EDITOR’S NOTE: The following letter is written by a former editor of The Free Press who currently lives in New York City.

To the Editor:

Its been about three weeks since the terrorist attacks in New York and the city is warily approaching a new state of normalcy. The initial shock of the attacks, which left roughly 6,000 people entombed in the rubble of what had been America’s symbol of financial prowess, has worn off and a new reality is setting in. People are returning to work, Broadway is putting on shows, and street vendors are back in Times Square hawking $10 Rolexes.

All this is true, but add to it a lingering sense that New York overnight has become New Tel Aviv, that we’re not immune to horror on a large scale. Even with reports of American and British special forces already in Afghanistan to fight the war on terrorism, it has become clear that U.S. citizens at home have been placed squarely on the front line.

On the morning of Sept. 11 I was rollerblading from my apartment on 79th Street to my office in Times Square, where I work as a reporter and a stream of emergency vehicles cruised by.

I moved to the side of the street before continuing on to my building. Outside the office I changed from my blades to my shoes and noticed everyone standing still, looking up at the sky with frightened looks. I had no idea what had happened and didn’t bother asking. When I got on the elevator, two ladies were talking and one of them said to the other that she didn’t want to die. I asked her what she was talking about and she told me a plane had hit the towers and that there were others still flying.

I rushed into the newsroom and everyone was standing up, pacing, yelling, keeping tabs on the CNN live coverage. Our news editor was getting people on the move down to the Trade Center, down to the hospitals. I took a look at CNN and watched as the second plane came into view, and then I saw it hit. I looked out my 19th story window and saw the cloud rise over lower Manhattan. It looked like high-end Hollywood special effects, only it wasn’t entertaining. Then I heard the Pentagon was hit.

I almost lost it right there. People, very professional news people, were crying. No one knew what was this coordinated attack meant. I picked up the phone and called my mother just to let her know I was OK. It took about 15 attempts because the lines were bogged down. Then I called around to my sources to cover my beat as best I could. I threw together a story about the shutdown of U.S. ports by the Coast Guard. Then the first tower fell…and then the second. I looked out the window again and felt my stomach churn. It was like a post-nuclear cloud that covered everything in lower Manhattan. It was immense. CNN had it all on film, and there it was for real just down the street.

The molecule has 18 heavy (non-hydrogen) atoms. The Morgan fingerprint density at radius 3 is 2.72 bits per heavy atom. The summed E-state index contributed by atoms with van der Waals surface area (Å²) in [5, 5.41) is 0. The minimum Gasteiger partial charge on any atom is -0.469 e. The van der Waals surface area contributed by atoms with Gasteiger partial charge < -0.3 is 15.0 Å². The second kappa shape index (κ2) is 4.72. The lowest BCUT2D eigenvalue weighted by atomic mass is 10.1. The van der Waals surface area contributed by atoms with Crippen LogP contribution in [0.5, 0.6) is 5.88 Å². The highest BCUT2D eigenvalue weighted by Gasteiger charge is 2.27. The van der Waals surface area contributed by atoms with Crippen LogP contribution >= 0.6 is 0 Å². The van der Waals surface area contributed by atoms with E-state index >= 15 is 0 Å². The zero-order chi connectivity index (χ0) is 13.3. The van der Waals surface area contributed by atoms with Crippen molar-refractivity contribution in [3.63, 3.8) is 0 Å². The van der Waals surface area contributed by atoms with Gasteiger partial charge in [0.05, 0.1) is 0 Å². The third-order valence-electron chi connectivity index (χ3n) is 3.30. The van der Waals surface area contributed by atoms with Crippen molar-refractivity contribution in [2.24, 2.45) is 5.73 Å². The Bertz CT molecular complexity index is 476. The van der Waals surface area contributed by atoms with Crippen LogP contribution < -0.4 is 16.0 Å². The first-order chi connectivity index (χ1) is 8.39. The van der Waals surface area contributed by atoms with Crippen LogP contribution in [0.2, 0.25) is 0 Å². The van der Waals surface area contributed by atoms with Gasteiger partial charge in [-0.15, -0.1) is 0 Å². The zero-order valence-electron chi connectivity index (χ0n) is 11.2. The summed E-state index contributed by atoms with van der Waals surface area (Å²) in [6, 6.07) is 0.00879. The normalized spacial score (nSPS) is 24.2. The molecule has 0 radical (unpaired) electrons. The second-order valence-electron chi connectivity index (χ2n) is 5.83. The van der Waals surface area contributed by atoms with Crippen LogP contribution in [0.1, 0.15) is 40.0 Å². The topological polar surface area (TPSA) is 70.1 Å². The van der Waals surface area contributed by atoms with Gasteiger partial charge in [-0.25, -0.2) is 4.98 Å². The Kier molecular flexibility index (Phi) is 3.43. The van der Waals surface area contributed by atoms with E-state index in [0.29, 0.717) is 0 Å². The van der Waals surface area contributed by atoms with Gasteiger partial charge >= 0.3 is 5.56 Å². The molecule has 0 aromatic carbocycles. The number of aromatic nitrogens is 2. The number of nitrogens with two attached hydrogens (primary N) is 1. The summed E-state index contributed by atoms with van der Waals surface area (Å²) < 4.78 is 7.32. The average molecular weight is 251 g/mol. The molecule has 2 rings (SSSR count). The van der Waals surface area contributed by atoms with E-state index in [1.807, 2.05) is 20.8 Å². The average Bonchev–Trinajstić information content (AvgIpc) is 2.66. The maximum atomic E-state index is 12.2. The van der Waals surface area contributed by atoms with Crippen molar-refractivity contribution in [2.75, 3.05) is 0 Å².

I don’t know how, but my colleagues and I continued to work, covering the financial angles as our jobs dictate. At about five we were given leave and two colleagues and I joined the general news team and headed to “ground zero.” We got within a couple of blocks of the ruins. When we arrived we were told that a third building had just fallen and that we should be careful. We were told that hundreds of firemen were dead, and we saw the survivors fighting through their tears to save other lives. We saw photographers who had been there right from the beginning, covered in thick dust, crying and walking out from under the column of smoke. We saw makeshift triage centers here and there, but they were mostly empty by the time we arrived. The reason, we were told, was that most people that didn’t escape unscathed didn’t escape at all. Many hospital beds were vacant, but the morgues were filling up with small pieces. I walked up Fulton Street, as I used to do for my first two years in New York when our offices were downtown, but it was barely recognizable.

Everything had an even 3 to 6 inches of grey dust on it, and despite the clear evening, the smoke and dust made it almost as dark as night. We all had filters over our mouths. Doctors, priests, rescue workers, were here and there, along with blank faced people hoping for news of their loved ones. We called in our quotes and headed home.

I was so sad, and I still am. But in a way, now that weeks have gone by, I am feeling more optimistic than ever. I look at the streets of the city and I see the enterprising street vendors, the dark-suited bankers, the yellow cabs buzzing around like bees, the balding men on scooters, and the rich housewives walking absurd little dogs in Central Park. They’re all back, in fact they never left.

Everyone’s just a little nicer since the tragedy, a little stronger. These people are fighting a war and winning.

As strange as it may sound, the terrorists were not aiming for the 6,000 people they killed or the buildings they destroyed, they were aiming for everyone else. And that’s a fight they can’t win.

Richard Valdmanis

Former Editor of the Free Press


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